Get our app
Account Sign up Sign in

Start Your Executive Employment Agreement

Answer a few questions. We’ll take care of the rest.

Start Your Executive Employment Agreement

Get started

What is a fractional advisor?

Fractional advisors, often referred to as fractional executives, fractional wealth managers and interim executives, are distinct from consultants. Consultants provide guidance to a business, yet that guidance is often overarching and general. Often consultants only provide guidance and do not follow through on their recommended actions. Fractional advisors offer highly specific guidance on a fractional or part-time basis, oftentimes for businesses in the financial sector. Fractional advisors are also unique in that they provide expertise to a wide range of clients, regardless of their portfolio size.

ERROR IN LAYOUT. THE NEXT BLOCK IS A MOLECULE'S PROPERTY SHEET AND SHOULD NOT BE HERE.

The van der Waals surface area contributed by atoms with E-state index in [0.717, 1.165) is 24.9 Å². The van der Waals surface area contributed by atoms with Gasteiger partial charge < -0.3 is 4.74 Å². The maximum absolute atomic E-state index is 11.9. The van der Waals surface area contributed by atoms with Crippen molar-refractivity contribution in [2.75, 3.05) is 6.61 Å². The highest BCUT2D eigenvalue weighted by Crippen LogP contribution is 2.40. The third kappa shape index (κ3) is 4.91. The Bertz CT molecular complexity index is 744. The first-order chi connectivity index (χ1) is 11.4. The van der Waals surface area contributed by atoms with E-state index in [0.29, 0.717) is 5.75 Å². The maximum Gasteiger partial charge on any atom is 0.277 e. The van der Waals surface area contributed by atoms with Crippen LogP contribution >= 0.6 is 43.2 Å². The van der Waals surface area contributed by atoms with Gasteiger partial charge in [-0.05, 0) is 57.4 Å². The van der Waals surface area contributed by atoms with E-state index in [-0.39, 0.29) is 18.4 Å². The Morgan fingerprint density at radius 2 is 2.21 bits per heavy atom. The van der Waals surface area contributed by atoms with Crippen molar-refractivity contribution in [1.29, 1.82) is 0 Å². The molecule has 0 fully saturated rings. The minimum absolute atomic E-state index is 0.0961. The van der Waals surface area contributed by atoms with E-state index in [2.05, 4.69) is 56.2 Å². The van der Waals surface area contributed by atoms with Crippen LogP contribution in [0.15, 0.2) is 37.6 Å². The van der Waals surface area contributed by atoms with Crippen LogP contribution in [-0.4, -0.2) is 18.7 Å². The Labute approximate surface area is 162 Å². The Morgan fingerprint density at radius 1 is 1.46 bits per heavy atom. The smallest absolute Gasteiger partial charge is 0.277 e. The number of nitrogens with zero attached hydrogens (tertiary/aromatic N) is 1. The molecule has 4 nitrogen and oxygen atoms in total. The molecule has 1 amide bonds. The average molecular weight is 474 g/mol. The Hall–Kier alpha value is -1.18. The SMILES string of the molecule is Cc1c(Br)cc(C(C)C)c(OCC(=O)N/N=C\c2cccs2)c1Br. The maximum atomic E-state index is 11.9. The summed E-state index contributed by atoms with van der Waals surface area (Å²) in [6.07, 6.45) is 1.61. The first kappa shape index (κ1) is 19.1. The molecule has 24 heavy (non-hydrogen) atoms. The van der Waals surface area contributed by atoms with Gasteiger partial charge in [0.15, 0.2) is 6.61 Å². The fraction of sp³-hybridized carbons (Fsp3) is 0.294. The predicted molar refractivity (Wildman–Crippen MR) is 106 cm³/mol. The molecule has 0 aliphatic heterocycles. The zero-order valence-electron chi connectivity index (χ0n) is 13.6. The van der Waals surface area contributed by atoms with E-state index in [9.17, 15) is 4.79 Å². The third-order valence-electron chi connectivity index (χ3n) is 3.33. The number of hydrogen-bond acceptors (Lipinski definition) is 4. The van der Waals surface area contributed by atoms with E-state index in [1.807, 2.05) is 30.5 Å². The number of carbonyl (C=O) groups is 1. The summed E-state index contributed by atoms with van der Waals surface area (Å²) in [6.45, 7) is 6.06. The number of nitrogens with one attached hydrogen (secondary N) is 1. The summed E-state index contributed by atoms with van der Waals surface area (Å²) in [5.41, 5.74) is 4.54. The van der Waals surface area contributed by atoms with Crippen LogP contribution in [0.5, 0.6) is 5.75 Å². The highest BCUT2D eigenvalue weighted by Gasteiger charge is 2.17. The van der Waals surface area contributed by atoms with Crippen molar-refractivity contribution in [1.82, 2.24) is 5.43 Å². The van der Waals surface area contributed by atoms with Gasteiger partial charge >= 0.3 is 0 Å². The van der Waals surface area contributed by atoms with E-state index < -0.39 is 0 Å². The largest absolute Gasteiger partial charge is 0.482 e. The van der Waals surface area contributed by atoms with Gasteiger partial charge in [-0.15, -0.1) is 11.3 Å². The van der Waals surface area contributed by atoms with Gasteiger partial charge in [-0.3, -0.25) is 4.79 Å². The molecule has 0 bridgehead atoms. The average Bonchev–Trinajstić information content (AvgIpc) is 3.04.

The word “fractional” is used as it is a reference to the partial nature of work performed for small and midsize businesses. Experienced business professionals serve as fractional advisors as they've invested years or even decades developing the insight necessary to solve complex problems. In particular, veterans of the financial industry thrive in fractional advisor roles.

Fractional advisors provide value in the form of investment planning, financial planning, client financial goal assessment and more. Fractional advisor guidance extends to tax planning advice, investment portfolio management and the development of investment strategies. Some fractional advisors also provide guidance for client retirement planning. The most experienced and trusted fractional advisors are trusted with analyzing, rebalancing and monitoring client portfolios.

In some instances, a Chief Technology Officer (CTO), works in tandem with a fractional CEO for a specific project. Though such executives have temporarily overlapping roles, their efforts are reinforcing, serving to create cohesion that benefits the enterprise as a whole.